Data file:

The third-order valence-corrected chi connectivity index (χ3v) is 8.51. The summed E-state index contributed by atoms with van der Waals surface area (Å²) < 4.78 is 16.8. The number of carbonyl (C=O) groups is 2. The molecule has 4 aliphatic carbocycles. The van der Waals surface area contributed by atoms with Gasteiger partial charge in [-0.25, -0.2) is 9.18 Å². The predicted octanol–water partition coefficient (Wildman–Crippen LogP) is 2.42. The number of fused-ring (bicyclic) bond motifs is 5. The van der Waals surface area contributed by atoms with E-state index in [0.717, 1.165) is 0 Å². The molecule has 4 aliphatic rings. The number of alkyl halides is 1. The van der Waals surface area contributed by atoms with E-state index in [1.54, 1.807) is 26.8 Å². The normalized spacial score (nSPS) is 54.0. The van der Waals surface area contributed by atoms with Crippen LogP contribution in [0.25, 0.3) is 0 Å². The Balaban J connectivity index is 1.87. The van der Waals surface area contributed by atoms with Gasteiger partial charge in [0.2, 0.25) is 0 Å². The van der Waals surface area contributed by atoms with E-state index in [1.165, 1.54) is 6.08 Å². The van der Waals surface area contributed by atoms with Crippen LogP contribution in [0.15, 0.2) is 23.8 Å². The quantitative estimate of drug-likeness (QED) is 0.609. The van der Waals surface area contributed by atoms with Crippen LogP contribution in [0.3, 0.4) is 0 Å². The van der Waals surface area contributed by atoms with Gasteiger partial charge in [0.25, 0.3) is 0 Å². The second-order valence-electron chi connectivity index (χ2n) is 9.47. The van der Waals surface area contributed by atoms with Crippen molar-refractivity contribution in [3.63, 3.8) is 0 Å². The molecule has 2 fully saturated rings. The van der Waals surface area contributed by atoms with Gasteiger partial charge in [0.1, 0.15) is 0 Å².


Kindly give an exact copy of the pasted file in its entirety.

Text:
The third-order valence-corrected chi connectivity index (χ3v) is 8.51. The summed E-state index contributed by atoms with van der Waals surface area (Å²) < 4.78 is 16.8. The number of carbonyl (C=O) groups is 2. The molecule has 4 aliphatic carbocycles. The van der Waals surface area contributed by atoms with Gasteiger partial charge in [-0.25, -0.2) is 9.18 Å². The predicted octanol–water partition coefficient (Wildman–Crippen LogP) is 2.42. The number of fused-ring (bicyclic) bond motifs is 5. The van der Waals surface area contributed by atoms with E-state index in [0.717, 1.165) is 0 Å². The molecule has 4 aliphatic rings. The number of alkyl halides is 1. The van der Waals surface area contributed by atoms with E-state index in [1.54, 1.807) is 26.8 Å². The normalized spacial score (nSPS) is 54.0. The van der Waals surface area contributed by atoms with Crippen LogP contribution in [0.25, 0.3) is 0 Å². The Balaban J connectivity index is 1.87. The van der Waals surface area contributed by atoms with Gasteiger partial charge in [0.2, 0.25) is 0 Å². The van der Waals surface area contributed by atoms with E-state index in [1.165, 1.54) is 6.08 Å². The van der Waals surface area contributed by atoms with Crippen LogP contribution in [0.15, 0.2) is 23.8 Å². The quantitative estimate of drug-likeness (QED) is 0.609. The van der Waals surface area contributed by atoms with Crippen LogP contribution in [0.3, 0.4) is 0 Å². The van der Waals surface area contributed by atoms with Gasteiger partial charge in [0.25, 0.3) is 0 Å². The second-order valence-electron chi connectivity index (χ2n) is 9.47. The van der Waals surface area contributed by atoms with Crippen molar-refractivity contribution in [3.63, 3.8) is 0 Å². The molecule has 2 fully saturated rings. The van der Waals surface area contributed by atoms with Gasteiger partial charge in [0.1, 0.15) is 0 Å².